A film based on the work of the genius mathematician Alan Turing, who developed some of the world's first computers when he worked at Manchester University, has been nominated for eight Oscars, including Best Picture.
The Imitation Game stars Benedict Cumberbatch as Turing, and follows his work cracking the Enigma code during the Second World War.
The film is nominated for Best Picture and Best Director among others, while starts Cumberbatch and Keira Knightley are nominated for Best Actor and Best Supporting Actress.
Geology experts will carry out independent monitoring of two fracking sites in Lancashire if they are given the green light.Read the full story ›
A schoolgirl from Altrincham says she's read almost 1,000 books in the last 12 months - and she's no intention of stopping.
Ten-year-old Faith Jackson was speaking to Paul Crone.
Avid reader Faith explains why her life is a real page-turner.Read the full story ›
One of the North West's most famous destinations is preparing for a major overhaul.
A ten-year master plan to redesign and redevelop Wigan Pier has been agreed. Work on the project could start as soon as next year:
Fifty older people in Greater Manchester are getting help from the Fire and Rescue service to stay warm and well fed this winter. The service is launching Safe4winter campaign. A fire engine will deliver hampers of food today and firefighters will give advice on keeping safe. Firefighters are also urging other members of the public to look out for relatives and friends.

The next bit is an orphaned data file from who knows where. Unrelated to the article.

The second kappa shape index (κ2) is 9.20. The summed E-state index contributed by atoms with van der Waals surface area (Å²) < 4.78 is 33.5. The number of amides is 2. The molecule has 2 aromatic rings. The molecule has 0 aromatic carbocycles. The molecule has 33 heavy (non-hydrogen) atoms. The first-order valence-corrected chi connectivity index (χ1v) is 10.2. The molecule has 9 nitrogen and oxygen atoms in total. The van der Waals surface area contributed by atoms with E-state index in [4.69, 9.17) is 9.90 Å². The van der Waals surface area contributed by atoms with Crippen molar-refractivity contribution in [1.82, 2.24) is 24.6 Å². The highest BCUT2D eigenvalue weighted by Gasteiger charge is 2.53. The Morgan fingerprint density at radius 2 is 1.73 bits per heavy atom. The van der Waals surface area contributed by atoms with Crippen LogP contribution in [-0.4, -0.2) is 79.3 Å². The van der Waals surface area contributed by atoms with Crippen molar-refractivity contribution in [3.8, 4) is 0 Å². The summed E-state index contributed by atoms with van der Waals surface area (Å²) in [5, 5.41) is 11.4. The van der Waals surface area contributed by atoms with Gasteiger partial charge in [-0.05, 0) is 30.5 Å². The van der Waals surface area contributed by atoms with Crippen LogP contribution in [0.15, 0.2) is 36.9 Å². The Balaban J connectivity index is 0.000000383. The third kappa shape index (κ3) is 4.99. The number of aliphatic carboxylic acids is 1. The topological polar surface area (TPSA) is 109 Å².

Students and staff from The Albion Academy in Salford have made their own video to raise awareness of Child Sexual Exploitation. Using the hashtag #Itsnotokay the video was made following recent high profile cases in Rochdale and Oldham which highlighted the need for all sectors of society to be vigilant and aware of warning signs.
There are parts of the North West where two thirds of high schools are not good enough. In the annual Ofsted report, chief inspector of schools Sir Michael Wilshaw says parents in St Helens, Blackpool and Oldham should "rightly worry" about the schools their children go to. Teachers say they need time and space to deal with the problems.
The Regional Director of Ofsted, Jo Morgan has told Granada Reports how some schools in the North West are failing.
If parents have concerns about their childrens' schools they can contact Ofsted through Parent View.
Children from four local authorities in the region have less than a 50% chance of attending a good secondary school according to Ofsted.
Tameside, Blackpool, Oldham and St Helens are among 13 areas across the UK in which less than 50% of schools are good or outstanding according to the school inspectors.
- Tameside: 49% (up 3 points from last year)
- Blackpool: 38% (down 8points)
- Oldham: 36% (down 21points)
- St Helens: 35%
Jo Morgan, Ofsted Regional Director for the North West, said:
The quality of provision for too many children remains a postcode lottery.
There is simply too much variation across the region and the quality of education in secondary schools continues to lag behind primary.
These shortcomings are hitting the region’s poorest and most disadvantaged children the hardest. White British young people from poor families are particularly getting a raw deal.
Currently, too much leadership is at best unfocused and at worst completely absent.
Too few outstanding leaders and teachers are working in the areas which need them the most.